Control of Tension with Casts

Pure tensile forces originate from the insertion of MTUs on traction apophyses. These traction apophyses ((humerus - greater tubercle, ulna - olecranon, femur - greater trochanter, tibia - tibial tubercle, tarsus - tuber calcis) are nothing more than levers and the muscles are motors that make the skeleton move through space. Casts have zero ability to resist these pure tensile forces. Thus, casts are unable to effectively treat fractures of traction apophyses. In most instances, either a figure of 8 tension band or a tension band plate will be required for adequate treatment of these fractures.

Other Relevant Factors for Splints & Casts

Articular fractures require rigid stabilization and perfect anatomic reduction; therefore, coaptation is not recommended for treatment of articular fractures (including most fractures of carpal and tarsal bones). Coaptation is prone to cause skin irritation and soft tissue wounds when used long-term or in instances of poor patient/pet owner compliance. Similarly, external coaptation is prone to cause joint stiffness/immobility when used long-term because it restricts normal limb use. I am cautious with the use of coaptation in puppies during early skeletal development (<4–5 months of age) because abnormal limb use in the cast can contribute to skeletal developmental abnormalities such as patellar luxation, hip dysplasia, etc. When used in very young puppies, I strive to place the limb in a functional position (i.e., pelvic limb has normal knee and tarsal angles rather than full extension) and I remove the cast at the earliest sign of functional radiographic healing (as early as 2–3 weeks in many instances). Alternatively, even though the fracture will heal with coaptation, I often opt for a surgical fixation that will permit immediate restoration of normal limb use (minimally invasive techniques) in these developing animals. Coaptation is best avoided in the treatment of distal fractures of the radius/ulna, especially in toy breed dogs, as it commonly results in nonunion; surgical fixation with a bone plate or ESF is favored for most of these fractures. Malunion in valgus and/or external rotation often occurs with coaptation because direction of the direction of the traction force applied upon the tape stirrups during cast application; if the team is aware of this tendency, these mal-alignments can usually be prevented. Though coaptation often seems to be the most economical means of fracture treatment, repeated recheck exams, cast changes with sedation, and complications often minimize this advantage except when applied to the most predictable of scenarios.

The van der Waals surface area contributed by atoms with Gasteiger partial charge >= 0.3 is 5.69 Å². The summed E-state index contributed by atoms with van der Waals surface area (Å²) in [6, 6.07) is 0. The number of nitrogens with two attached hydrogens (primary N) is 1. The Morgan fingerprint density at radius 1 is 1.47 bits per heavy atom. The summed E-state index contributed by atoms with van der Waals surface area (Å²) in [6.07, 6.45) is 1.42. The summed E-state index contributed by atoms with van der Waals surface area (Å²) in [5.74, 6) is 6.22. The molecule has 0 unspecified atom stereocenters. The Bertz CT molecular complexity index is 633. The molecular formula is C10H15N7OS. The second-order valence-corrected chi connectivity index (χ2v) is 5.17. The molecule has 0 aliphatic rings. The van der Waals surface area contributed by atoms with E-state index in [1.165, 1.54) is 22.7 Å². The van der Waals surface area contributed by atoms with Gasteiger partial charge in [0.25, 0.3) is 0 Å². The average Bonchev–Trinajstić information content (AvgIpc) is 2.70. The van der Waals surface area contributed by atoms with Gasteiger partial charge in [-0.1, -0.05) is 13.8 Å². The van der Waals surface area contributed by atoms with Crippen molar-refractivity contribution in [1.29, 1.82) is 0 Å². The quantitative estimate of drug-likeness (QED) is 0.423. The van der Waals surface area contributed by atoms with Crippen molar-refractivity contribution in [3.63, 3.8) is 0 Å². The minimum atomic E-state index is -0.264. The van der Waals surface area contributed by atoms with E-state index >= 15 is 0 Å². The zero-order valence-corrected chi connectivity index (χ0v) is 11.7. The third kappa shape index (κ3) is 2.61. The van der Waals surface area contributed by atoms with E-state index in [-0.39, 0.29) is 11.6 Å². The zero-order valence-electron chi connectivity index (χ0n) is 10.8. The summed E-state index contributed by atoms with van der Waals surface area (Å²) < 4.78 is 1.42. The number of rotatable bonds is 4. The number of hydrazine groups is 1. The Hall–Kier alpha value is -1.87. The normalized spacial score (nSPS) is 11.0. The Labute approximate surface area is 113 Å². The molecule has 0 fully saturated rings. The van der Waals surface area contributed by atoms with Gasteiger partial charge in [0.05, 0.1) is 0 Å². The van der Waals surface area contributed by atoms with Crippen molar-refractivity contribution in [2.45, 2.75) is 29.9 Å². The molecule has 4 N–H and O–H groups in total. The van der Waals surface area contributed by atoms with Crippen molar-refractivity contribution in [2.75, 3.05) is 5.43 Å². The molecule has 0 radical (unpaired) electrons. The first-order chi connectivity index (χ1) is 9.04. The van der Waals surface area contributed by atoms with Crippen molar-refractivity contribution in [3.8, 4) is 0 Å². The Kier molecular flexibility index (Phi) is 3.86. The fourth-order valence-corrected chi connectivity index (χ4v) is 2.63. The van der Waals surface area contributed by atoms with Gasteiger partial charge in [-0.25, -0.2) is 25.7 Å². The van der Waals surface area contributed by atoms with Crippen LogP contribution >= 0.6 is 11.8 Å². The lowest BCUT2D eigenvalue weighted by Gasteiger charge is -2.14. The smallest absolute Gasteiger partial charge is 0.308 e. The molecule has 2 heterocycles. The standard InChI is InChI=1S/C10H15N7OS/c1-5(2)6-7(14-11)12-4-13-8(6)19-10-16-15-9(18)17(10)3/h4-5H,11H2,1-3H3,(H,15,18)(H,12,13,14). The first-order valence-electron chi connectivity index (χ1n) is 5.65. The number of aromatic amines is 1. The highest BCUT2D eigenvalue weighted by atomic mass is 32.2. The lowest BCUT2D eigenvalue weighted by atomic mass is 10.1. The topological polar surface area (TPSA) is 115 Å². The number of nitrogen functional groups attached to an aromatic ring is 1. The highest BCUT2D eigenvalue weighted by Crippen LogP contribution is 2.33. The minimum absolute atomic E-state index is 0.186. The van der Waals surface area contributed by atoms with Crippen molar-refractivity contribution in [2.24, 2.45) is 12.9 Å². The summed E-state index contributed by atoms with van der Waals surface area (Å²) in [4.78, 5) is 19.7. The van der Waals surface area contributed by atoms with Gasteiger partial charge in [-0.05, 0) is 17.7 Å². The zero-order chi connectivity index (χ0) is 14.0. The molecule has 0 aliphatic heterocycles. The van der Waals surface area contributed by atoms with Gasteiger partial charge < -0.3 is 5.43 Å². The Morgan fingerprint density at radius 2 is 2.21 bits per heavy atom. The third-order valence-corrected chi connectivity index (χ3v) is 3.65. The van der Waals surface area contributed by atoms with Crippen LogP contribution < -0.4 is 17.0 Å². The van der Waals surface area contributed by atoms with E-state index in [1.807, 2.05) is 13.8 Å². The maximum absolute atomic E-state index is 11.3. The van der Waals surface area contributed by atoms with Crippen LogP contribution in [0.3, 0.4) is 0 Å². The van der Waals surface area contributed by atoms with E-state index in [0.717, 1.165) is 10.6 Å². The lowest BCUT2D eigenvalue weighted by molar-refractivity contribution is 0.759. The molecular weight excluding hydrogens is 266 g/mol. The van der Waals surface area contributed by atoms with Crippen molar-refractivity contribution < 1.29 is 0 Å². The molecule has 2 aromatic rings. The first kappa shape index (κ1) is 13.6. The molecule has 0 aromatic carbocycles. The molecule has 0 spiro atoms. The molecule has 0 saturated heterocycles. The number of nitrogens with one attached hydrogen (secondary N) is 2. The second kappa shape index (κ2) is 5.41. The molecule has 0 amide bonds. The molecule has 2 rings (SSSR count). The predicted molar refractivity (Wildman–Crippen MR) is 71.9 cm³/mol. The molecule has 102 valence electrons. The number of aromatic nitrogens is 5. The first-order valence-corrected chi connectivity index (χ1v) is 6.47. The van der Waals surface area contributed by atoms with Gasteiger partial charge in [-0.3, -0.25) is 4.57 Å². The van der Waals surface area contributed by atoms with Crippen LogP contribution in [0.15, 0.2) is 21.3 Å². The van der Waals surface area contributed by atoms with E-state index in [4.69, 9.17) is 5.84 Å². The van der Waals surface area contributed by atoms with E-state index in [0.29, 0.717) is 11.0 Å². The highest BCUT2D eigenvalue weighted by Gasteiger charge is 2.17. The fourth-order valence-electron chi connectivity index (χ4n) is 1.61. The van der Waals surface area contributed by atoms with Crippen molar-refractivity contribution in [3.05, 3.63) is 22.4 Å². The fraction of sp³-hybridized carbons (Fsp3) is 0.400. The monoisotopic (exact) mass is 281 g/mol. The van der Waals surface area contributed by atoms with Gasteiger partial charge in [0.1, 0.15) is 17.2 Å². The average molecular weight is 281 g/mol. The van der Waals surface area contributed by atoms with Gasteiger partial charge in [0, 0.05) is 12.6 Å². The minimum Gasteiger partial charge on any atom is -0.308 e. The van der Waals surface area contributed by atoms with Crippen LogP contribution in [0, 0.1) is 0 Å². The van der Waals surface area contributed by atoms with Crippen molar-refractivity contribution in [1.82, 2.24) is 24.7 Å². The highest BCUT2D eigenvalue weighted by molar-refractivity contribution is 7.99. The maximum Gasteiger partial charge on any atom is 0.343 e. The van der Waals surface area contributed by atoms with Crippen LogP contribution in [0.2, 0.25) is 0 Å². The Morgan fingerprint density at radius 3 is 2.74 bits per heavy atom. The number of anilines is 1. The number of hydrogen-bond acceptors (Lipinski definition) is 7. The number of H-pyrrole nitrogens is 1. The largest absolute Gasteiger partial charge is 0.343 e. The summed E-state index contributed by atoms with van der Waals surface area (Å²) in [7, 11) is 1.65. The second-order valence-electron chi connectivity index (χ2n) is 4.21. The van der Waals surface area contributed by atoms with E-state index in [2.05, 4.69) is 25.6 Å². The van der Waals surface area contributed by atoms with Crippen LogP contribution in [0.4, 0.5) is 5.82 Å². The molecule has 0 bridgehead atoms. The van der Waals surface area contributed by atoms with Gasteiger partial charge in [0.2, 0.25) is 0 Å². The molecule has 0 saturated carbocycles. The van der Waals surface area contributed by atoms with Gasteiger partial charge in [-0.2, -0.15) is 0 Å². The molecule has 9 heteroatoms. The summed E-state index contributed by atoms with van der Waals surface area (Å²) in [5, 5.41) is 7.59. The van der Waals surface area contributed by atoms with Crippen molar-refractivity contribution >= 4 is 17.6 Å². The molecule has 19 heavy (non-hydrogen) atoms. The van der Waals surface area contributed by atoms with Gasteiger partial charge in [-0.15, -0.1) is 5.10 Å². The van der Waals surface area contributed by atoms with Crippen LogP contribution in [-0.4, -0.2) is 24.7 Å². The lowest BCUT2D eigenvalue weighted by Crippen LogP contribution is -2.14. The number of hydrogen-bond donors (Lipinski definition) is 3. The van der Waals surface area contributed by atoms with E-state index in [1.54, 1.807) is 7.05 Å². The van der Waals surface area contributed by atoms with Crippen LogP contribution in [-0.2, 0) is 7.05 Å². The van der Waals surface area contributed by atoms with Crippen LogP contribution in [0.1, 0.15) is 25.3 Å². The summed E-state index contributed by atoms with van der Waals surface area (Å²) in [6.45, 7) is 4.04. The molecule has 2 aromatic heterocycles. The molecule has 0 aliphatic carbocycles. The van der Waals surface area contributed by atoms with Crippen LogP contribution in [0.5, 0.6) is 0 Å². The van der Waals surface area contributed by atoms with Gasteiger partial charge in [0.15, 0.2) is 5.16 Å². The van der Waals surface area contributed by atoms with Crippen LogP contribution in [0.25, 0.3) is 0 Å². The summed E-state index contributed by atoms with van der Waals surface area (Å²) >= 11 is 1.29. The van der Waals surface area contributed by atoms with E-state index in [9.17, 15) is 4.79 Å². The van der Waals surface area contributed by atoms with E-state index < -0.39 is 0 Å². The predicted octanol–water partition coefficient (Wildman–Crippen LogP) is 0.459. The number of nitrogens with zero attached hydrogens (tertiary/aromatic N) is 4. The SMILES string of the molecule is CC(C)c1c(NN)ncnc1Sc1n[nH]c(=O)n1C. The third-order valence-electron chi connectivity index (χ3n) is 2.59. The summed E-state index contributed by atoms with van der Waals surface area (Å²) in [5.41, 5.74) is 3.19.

Splints & Casts Summary

Effective use of coaptation is restricted to a relatively narrow spectrum of long bone fractures encountered in veterinary small animal practice. Coaptation is best avoided in the following scenarios:

  • Fractures above the elbow or knee
  • Fractures of traction apophyses (such as tibial tuberosity, tuber calcis, olecranon, etc.)
  • Articular fractures including most carpal and tarsal bone fractures
  • Fractures other than reducible/transverse fractures, greenstick fractures, or fractures with an intact adjacent bone
  • Cases at risk of poor patient/pet owner compliance and/or slow healing


Speaker Information
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R. Palmer
Department of Clinical Sciences
Colorado State University
Fort Collins, CO, USA